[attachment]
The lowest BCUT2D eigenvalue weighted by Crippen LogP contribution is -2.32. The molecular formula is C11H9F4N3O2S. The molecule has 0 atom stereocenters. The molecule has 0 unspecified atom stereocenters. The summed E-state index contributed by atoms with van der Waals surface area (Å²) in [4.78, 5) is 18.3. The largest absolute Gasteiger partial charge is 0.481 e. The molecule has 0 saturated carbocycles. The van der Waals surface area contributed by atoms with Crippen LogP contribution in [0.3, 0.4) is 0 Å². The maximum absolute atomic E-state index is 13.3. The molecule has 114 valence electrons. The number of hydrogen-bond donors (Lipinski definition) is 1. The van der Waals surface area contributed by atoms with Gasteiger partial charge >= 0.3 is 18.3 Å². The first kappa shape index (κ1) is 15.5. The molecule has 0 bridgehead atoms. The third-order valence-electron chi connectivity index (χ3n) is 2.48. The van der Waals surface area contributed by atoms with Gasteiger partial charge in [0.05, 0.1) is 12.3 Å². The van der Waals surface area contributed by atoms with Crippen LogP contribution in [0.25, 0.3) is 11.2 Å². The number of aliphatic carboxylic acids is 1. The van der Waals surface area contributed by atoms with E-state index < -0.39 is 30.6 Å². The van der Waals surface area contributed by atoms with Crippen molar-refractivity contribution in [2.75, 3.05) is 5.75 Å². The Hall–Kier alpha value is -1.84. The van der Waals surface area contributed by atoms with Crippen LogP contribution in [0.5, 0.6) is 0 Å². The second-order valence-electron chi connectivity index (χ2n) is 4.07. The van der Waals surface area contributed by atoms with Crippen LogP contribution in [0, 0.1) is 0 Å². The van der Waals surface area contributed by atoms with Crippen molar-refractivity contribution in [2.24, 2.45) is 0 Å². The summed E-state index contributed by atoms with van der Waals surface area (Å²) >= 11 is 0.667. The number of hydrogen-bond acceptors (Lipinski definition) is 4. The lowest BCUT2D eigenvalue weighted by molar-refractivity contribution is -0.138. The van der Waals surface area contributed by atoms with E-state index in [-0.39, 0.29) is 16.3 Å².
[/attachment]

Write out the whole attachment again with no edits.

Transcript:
The lowest BCUT2D eigenvalue weighted by Crippen LogP contribution is -2.32. The molecular formula is C11H9F4N3O2S. The molecule has 0 atom stereocenters. The molecule has 0 unspecified atom stereocenters. The summed E-state index contributed by atoms with van der Waals surface area (Å²) in [4.78, 5) is 18.3. The largest absolute Gasteiger partial charge is 0.481 e. The molecule has 0 saturated carbocycles. The van der Waals surface area contributed by atoms with Crippen LogP contribution in [0.3, 0.4) is 0 Å². The maximum absolute atomic E-state index is 13.3. The molecule has 114 valence electrons. The number of hydrogen-bond donors (Lipinski definition) is 1. The van der Waals surface area contributed by atoms with Gasteiger partial charge >= 0.3 is 18.3 Å². The first kappa shape index (κ1) is 15.5. The molecule has 0 bridgehead atoms. The third-order valence-electron chi connectivity index (χ3n) is 2.48. The van der Waals surface area contributed by atoms with Gasteiger partial charge in [0.05, 0.1) is 12.3 Å². The van der Waals surface area contributed by atoms with Crippen LogP contribution in [0.25, 0.3) is 11.2 Å². The number of aliphatic carboxylic acids is 1. The van der Waals surface area contributed by atoms with E-state index < -0.39 is 30.6 Å². The van der Waals surface area contributed by atoms with Crippen molar-refractivity contribution in [2.75, 3.05) is 5.75 Å². The Hall–Kier alpha value is -1.84. The van der Waals surface area contributed by atoms with Crippen LogP contribution in [0.5, 0.6) is 0 Å². The second-order valence-electron chi connectivity index (χ2n) is 4.07. The van der Waals surface area contributed by atoms with Crippen LogP contribution in [0, 0.1) is 0 Å². The van der Waals surface area contributed by atoms with Crippen molar-refractivity contribution in [2.24, 2.45) is 0 Å². The summed E-state index contributed by atoms with van der Waals surface area (Å²) >= 11 is 0.667. The number of hydrogen-bond acceptors (Lipinski definition) is 4. The lowest BCUT2D eigenvalue weighted by molar-refractivity contribution is -0.138. The van der Waals surface area contributed by atoms with E-state index in [-0.39, 0.29) is 16.3 Å².